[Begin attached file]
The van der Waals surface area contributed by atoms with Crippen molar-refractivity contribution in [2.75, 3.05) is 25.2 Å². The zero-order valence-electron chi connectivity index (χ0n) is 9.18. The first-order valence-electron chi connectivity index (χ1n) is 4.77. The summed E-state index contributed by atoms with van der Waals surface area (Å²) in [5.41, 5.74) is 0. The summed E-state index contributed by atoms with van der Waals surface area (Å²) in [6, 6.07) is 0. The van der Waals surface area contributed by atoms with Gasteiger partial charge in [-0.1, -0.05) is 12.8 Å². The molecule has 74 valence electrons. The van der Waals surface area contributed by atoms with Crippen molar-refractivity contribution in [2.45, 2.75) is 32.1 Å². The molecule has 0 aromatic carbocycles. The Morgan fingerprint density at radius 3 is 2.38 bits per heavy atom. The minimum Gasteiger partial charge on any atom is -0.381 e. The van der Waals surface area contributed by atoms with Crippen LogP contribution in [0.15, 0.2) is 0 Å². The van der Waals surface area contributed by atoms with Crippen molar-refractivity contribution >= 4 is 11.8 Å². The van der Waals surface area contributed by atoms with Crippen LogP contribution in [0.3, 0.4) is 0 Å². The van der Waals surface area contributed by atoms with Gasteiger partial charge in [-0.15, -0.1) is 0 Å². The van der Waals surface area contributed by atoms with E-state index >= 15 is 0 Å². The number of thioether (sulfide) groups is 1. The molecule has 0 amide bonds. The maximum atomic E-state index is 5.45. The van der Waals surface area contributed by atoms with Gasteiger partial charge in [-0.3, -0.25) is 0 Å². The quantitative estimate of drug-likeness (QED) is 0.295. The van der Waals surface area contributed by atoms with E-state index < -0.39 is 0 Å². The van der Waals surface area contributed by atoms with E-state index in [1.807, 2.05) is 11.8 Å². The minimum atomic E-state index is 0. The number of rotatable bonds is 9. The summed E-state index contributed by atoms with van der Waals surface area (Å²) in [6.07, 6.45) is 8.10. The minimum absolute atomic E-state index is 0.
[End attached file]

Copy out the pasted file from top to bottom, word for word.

The van der Waals surface area contributed by atoms with Crippen molar-refractivity contribution in [2.75, 3.05) is 25.2 Å². The zero-order valence-electron chi connectivity index (χ0n) is 9.18. The first-order valence-electron chi connectivity index (χ1n) is 4.77. The summed E-state index contributed by atoms with van der Waals surface area (Å²) in [5.41, 5.74) is 0. The summed E-state index contributed by atoms with van der Waals surface area (Å²) in [6, 6.07) is 0. The van der Waals surface area contributed by atoms with Gasteiger partial charge in [-0.1, -0.05) is 12.8 Å². The molecule has 74 valence electrons. The van der Waals surface area contributed by atoms with Crippen molar-refractivity contribution in [2.45, 2.75) is 32.1 Å². The molecule has 0 aromatic carbocycles. The Morgan fingerprint density at radius 3 is 2.38 bits per heavy atom. The minimum Gasteiger partial charge on any atom is -0.381 e. The van der Waals surface area contributed by atoms with Crippen LogP contribution in [0.15, 0.2) is 0 Å². The van der Waals surface area contributed by atoms with Crippen molar-refractivity contribution >= 4 is 11.8 Å². The van der Waals surface area contributed by atoms with Crippen LogP contribution in [0.3, 0.4) is 0 Å². The van der Waals surface area contributed by atoms with Gasteiger partial charge in [-0.15, -0.1) is 0 Å². The van der Waals surface area contributed by atoms with E-state index >= 15 is 0 Å². The number of thioether (sulfide) groups is 1. The molecule has 0 amide bonds. The maximum atomic E-state index is 5.45. The van der Waals surface area contributed by atoms with Gasteiger partial charge in [-0.3, -0.25) is 0 Å². The quantitative estimate of drug-likeness (QED) is 0.295. The van der Waals surface area contributed by atoms with E-state index < -0.39 is 0 Å². The van der Waals surface area contributed by atoms with E-state index in [1.807, 2.05) is 11.8 Å². The minimum atomic E-state index is 0. The number of rotatable bonds is 9. The summed E-state index contributed by atoms with van der Waals surface area (Å²) in [6.07, 6.45) is 8.10. The minimum absolute atomic E-state index is 0.